Calculating Cost of Attendance & Estimated Family Contribution for Financial Aid

expected family contributionBy Justin Munio

As most parents and students are aware, if you need money to go to college then you deal with the financial aid department. These are the people that are in charge of awarding grants, scholarships, student loans, and work-study packages. Figuring out how the college determines who gets money and who doesn’t can often times seem tricky, so let’s try to look at this process in as simple a format as possible.

Now, the concept is that financial aid goes to those families who need it the most. To determine this, colleges use two factors:

Cost of Attendance (COA) and Estimated Family Contribution (EFC). Then, the financial aid department uses a simple formula: COA – EFC = NEED.

How to Calculate the Cost of Attendance

Your COA is pretty straightforward. It is the cost of tuition, room & board, books, fees, transportation, and an allowance for miscellaneous fees. The COA at a college can change every year, so financial aid is recalculated every year. Remember to include all of the items I just mentioned in your budget, since that is exactly what the college is doing when figuring out your financial aid. If you forget to factor in the cost of textbooks, you may not have enough money when you head off to college in the fall.

How to Calculate Your Estimated Family Contribution

Your EFC is a bit more complicated because the college is trying to determine how much money they think your family can afford to spend on college. Unfortunately, your EFC is never going to be as low as you would prefer (unless of course it’s $0), but it is important to know what factors impact your EFC. There are many different things that go into the calculation of your EFC, but four of the biggest influences are Parent Income, Parent Assets, Student Income, and Student Assets.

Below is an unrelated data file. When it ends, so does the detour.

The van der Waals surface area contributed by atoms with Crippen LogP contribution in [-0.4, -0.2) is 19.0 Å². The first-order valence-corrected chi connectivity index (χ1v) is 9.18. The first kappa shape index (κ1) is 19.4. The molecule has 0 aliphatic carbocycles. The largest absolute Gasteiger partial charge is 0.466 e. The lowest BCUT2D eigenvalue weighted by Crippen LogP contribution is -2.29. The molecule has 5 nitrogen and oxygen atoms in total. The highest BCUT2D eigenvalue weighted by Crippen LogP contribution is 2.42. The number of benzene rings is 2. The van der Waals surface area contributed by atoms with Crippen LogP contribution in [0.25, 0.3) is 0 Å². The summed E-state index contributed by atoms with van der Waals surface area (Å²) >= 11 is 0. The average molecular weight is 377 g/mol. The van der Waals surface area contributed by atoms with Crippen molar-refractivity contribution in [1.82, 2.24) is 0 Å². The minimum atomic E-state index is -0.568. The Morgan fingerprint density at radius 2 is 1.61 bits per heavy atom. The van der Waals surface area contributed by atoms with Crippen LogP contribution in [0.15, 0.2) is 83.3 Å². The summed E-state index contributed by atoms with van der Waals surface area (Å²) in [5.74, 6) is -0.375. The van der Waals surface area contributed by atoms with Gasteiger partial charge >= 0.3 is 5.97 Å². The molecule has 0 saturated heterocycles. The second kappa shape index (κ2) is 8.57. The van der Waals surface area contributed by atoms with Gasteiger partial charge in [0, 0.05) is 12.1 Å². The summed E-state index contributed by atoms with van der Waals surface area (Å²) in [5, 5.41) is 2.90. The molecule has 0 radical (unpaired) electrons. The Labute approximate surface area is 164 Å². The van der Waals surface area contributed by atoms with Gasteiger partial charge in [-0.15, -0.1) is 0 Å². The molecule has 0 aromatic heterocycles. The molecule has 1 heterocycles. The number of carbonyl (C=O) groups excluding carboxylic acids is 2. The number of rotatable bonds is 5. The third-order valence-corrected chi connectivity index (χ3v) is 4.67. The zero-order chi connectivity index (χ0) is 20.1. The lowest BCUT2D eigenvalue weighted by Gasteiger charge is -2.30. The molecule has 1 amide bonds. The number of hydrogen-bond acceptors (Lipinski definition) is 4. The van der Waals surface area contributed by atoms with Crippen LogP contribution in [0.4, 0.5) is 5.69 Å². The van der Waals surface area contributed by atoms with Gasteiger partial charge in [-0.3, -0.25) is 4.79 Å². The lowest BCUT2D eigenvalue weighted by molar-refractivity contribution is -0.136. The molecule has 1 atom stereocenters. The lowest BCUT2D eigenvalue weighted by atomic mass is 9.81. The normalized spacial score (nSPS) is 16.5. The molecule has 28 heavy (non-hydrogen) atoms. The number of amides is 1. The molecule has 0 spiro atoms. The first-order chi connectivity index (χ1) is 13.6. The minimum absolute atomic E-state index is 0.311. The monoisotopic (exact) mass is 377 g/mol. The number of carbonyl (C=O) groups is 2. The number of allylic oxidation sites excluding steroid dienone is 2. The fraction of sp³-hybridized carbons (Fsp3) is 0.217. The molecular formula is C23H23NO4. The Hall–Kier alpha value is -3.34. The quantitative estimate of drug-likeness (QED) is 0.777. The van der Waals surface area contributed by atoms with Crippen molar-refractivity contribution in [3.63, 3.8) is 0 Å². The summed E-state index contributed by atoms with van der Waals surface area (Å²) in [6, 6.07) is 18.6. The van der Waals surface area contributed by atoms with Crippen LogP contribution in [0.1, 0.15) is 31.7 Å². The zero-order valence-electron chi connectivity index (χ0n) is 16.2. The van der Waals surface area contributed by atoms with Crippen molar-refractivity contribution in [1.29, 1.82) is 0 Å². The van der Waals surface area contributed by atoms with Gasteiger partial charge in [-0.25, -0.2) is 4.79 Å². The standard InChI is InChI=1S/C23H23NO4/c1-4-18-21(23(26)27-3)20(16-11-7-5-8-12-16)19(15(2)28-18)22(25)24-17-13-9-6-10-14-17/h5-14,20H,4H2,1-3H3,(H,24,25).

Other factors that can influence your EFC include the number of family members in your household, the number of students in college at the same time, the ages of each family member, and even what state you live in. If this seems complicated, plenty of other families are thinking the same thing. Much like how a CPA can help you with your taxes, a good college advisor should be able to help you understand your EFC.

Determining Your Financial Need

The last step in the process is to determine your NEED. This is how much financial aid you may be eligible for. Let’s say for example that your college has a COA of $50,000 and your EFC is $20,000. This means your NEED is $30,000 ($50K-$20K=$30K). Now, does this mean that you’re going to get a $30,000 scholarship? Not usually. Most colleges will award you some combination of grants/scholarships (free money) and work-study/student loans (self help). Keep in mind that money you receive based on this formula is called “Need-Based Aid”. Scholarships that you get for having a really high GPA or good SAT scores are called “Merit-Based” and are awarded based on separate criteria. Even if your EFC is higher than a college’s COA, you could still receive “Merit-Based” aid (so study hard!)

Next time we’ll talk about your EFC in more detail and explore the fact that there are 2 possible EFC formulas a college could use, each with a different set of questions.

Photo:  Images_of_Money


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